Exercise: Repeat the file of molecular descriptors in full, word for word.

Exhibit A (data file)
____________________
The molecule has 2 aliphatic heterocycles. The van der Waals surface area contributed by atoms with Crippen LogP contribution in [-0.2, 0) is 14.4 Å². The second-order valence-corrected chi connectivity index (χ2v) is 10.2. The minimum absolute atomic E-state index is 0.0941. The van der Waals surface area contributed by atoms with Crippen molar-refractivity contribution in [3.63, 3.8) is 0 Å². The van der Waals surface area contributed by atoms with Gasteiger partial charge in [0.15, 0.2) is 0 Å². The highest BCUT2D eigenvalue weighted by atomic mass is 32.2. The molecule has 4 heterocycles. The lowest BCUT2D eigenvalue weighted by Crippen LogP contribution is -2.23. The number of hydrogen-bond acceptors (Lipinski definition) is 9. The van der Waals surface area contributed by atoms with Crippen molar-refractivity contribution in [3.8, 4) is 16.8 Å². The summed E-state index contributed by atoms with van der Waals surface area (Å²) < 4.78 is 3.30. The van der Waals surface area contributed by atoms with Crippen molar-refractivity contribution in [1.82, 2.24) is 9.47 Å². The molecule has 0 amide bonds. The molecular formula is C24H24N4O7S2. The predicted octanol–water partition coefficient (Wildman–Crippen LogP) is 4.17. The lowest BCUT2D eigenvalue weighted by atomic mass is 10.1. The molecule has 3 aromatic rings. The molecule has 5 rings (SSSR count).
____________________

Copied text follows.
The molecule has 2 aliphatic heterocycles. The van der Waals surface area contributed by atoms with Crippen LogP contribution in [-0.2, 0) is 14.4 Å². The second-order valence-corrected chi connectivity index (χ2v) is 10.2. The minimum absolute atomic E-state index is 0.0941. The van der Waals surface area contributed by atoms with Crippen molar-refractivity contribution in [3.63, 3.8) is 0 Å². The van der Waals surface area contributed by atoms with Gasteiger partial charge in [0.15, 0.2) is 0 Å². The highest BCUT2D eigenvalue weighted by atomic mass is 32.2. The molecule has 4 heterocycles. The lowest BCUT2D eigenvalue weighted by Crippen LogP contribution is -2.23. The number of hydrogen-bond acceptors (Lipinski definition) is 9. The van der Waals surface area contributed by atoms with Crippen molar-refractivity contribution in [3.8, 4) is 16.8 Å². The summed E-state index contributed by atoms with van der Waals surface area (Å²) < 4.78 is 3.30. The van der Waals surface area contributed by atoms with Crippen molar-refractivity contribution in [1.82, 2.24) is 9.47 Å². The molecule has 0 amide bonds. The molecular formula is C24H24N4O7S2. The predicted octanol–water partition coefficient (Wildman–Crippen LogP) is 4.17. The lowest BCUT2D eigenvalue weighted by atomic mass is 10.1. The molecule has 3 aromatic rings. The molecule has 5 rings (SSSR count).